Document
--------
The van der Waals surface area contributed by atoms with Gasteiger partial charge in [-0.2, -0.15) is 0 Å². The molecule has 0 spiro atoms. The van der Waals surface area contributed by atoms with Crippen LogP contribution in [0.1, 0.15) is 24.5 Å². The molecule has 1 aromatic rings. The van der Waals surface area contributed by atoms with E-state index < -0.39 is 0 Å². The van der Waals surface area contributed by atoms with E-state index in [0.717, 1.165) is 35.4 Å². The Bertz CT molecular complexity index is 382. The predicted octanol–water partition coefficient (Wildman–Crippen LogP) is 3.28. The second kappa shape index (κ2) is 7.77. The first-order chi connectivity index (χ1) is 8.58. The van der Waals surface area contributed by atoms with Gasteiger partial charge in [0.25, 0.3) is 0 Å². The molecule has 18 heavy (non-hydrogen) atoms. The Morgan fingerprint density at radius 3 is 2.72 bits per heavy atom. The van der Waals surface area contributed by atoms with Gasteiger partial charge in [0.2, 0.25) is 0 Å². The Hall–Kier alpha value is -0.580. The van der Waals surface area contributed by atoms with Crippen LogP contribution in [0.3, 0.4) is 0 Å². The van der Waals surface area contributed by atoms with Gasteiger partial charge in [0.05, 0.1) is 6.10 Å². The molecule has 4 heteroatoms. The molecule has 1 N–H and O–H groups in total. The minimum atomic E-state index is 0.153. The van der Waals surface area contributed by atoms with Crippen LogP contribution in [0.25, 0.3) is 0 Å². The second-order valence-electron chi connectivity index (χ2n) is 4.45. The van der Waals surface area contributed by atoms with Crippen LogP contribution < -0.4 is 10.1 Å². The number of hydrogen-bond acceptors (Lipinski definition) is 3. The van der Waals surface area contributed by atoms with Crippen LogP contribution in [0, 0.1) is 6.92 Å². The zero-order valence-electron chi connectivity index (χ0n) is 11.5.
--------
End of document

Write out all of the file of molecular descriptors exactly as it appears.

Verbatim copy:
The van der Waals surface area contributed by atoms with Gasteiger partial charge in [-0.2, -0.15) is 0 Å². The molecule has 0 spiro atoms. The van der Waals surface area contributed by atoms with Crippen LogP contribution in [0.1, 0.15) is 24.5 Å². The molecule has 1 aromatic rings. The van der Waals surface area contributed by atoms with E-state index < -0.39 is 0 Å². The van der Waals surface area contributed by atoms with E-state index in [0.717, 1.165) is 35.4 Å². The Bertz CT molecular complexity index is 382. The predicted octanol–water partition coefficient (Wildman–Crippen LogP) is 3.28. The second kappa shape index (κ2) is 7.77. The first-order chi connectivity index (χ1) is 8.58. The van der Waals surface area contributed by atoms with Gasteiger partial charge in [0.25, 0.3) is 0 Å². The molecule has 18 heavy (non-hydrogen) atoms. The Morgan fingerprint density at radius 3 is 2.72 bits per heavy atom. The van der Waals surface area contributed by atoms with Gasteiger partial charge in [0.2, 0.25) is 0 Å². The Hall–Kier alpha value is -0.580. The van der Waals surface area contributed by atoms with Crippen LogP contribution in [0.3, 0.4) is 0 Å². The van der Waals surface area contributed by atoms with Gasteiger partial charge in [0.05, 0.1) is 6.10 Å². The molecule has 4 heteroatoms. The molecule has 1 N–H and O–H groups in total. The minimum atomic E-state index is 0.153. The van der Waals surface area contributed by atoms with Crippen LogP contribution in [0.25, 0.3) is 0 Å². The second-order valence-electron chi connectivity index (χ2n) is 4.45. The van der Waals surface area contributed by atoms with Crippen LogP contribution < -0.4 is 10.1 Å². The number of hydrogen-bond acceptors (Lipinski definition) is 3. The van der Waals surface area contributed by atoms with Crippen LogP contribution in [0, 0.1) is 6.92 Å². The zero-order valence-electron chi connectivity index (χ0n) is 11.5.